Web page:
Microsoft applications executives are out on the road this month, getting word out ahead of the company’s Convergence business applications show in Houston in March.
The word, apparently, is cloud.
Microsoft is scheduled to release its first ERP product for the cloud this year with Dynamics NAV. It will be followed by the company’s other ERP products in the Dynamics line — AX and GP.
Mike Ehrenberg, a Microsoft technical fellow, explained the company’s approach to cloud ERP in a visit to TechTarget’s offices last week. As with CRM, Microsoft will offer one code base, but with the ability to deploy it on-premises, partner-hosted and Microsoft-hosted.
According to Ehrenberg, when it comes to ERP, choice is even more important than it is with CRM.
“SMBs prefer to deal with partners, enterprises want to deal directly with Microsoft,” he said.
Additionally, any company moving to ERP in the cloud will have to do so carefully. Microsoft for its own part is developing AX in key areas for its own business operations. The company runs SAP, but is “extending AX around the edges,” Ehrenberg said, building an expense management system.
“Horizontal workloads need that sort of approach,” he said. “You’re in a better position to deal with change. We’ll go after one functional area at a time.”
Moreover, re-architecting Microsoft’s suite of ERP applications from premises-based software, to software that can run in multiple environments is one the company is ready for thanks to its experience with Dynamics CRM, which was initially developed as an on-premises-only application.
“We’ve been down this road before,” Ehrenberg said. “Now, CRM was before Azure. On ERP it’s more important to go on Azure first.”
Of course, Microsoft has not ported its CRM product over to the Azure platform yet either.
Ultimately, Microsoft’s Azure ID module will allow users to access Office 365 and CRM, as well as federate the cloud with on-premises deployments.
“We live in a cross-platform world,” Ehrenberg said.
Microsoft’s cloud initiatives will also be multitenant. However, it’s not a customer concern so much as an analyst and reporter concern, according to Ehrenberg.
“The only time someone asks us if we’re multitenant is if someone tells them to,” he said, calling multitenancy “a grossly misunderstood topic.”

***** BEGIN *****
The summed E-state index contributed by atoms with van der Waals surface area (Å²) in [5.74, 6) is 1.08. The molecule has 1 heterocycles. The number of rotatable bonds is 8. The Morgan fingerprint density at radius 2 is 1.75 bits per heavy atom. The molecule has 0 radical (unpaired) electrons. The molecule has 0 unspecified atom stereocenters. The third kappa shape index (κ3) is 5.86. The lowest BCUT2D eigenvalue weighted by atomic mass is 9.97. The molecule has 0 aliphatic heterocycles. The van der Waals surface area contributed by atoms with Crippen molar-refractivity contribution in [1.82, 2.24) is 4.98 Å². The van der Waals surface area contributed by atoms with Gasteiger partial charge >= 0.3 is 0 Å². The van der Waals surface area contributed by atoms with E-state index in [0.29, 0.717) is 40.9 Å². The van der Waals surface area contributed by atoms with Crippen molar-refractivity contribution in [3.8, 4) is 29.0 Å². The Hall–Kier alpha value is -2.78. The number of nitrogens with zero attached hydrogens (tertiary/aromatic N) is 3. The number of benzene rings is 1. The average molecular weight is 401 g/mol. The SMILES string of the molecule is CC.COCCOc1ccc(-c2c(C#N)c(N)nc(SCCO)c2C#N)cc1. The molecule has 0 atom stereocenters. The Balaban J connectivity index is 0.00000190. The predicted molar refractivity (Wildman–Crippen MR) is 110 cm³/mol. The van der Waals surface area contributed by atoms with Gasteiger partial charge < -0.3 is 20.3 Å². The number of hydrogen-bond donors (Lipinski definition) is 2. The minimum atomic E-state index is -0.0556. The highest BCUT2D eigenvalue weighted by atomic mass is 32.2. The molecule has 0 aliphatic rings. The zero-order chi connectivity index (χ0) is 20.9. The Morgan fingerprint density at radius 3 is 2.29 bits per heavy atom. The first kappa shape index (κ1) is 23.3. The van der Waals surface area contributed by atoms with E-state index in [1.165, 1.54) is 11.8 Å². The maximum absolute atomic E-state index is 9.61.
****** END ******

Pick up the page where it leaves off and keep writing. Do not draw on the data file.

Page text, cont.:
That may be changing. In a recent story on cloud-integration, SearchDataManagement Senior News Editor Mark Brunelli spoke with the American Automobile Association of Northern California, Nevada and Utah’s (AAA NCNU) application integration head, who insisted on multitenancy in his cloud integration platform. From Brunelli’s story:
AAA NCNU wanted a “truly multi-tenant” cloud-based integration tool-a single version of the application that serves multiple clients-but IBM Cast Iron and Jitterbit didn’t fit the bill, according to Kirk Heughens, the auto club’s application integration leader.
“We were looking for a true cloud offering,” Heughens said. “A lot of vendors nowadays say they are cloud [but actually] have multiple installations of their software out there in the cloud, so it’s really not truly multi-tenant.”
Most customers may not be concerned with multitenancy but they’re definitely interested in what it may mean for them — lower costs through economies of scale and quick and easy deployments.
Microsoft can provide those things and in fact is already pushing heavily on price in the CRM market, under pricing Salesforce.com with Dynamics CRM Online.
In fact, Azure will change the game by redifining tenancy, for example multiple tenants at the operating system level, Ehrenberg said.
“We’re going to do things differently,” he said.
Microsoft sits out the cloud HR buying spree
Meanwhile, Microsoft’s competitors in the enterprise marketplace are making big investments in the cloud and human resources with SAP’s $3.9 billion acquisition of SuccessFactors and Oracle’s $1.9 billion acquisition of Taleo.
“The prices are stunning. We certainly looked at those things,” Ehrenberg said, noting that the two companies will have a lot of integration work ahead of them. “Over time you have to have a common architecture. It’s important [the applications] talk to one another.”
Cross platform, cross device
Microsoft is also promoting the fact that its applications will run across devices and operating systems. It’s already previewed the Dynamics CRM release which will run on iPhone, iPad, Android, Windows and BlackBerry devices and on Windows, iOS, OSX, Android as well as Firefox, Safari and Chrome in addition to Internet Explorer.
“The best experience will be on Windows,” Ehrenberg said. “We’ll be good on the others.”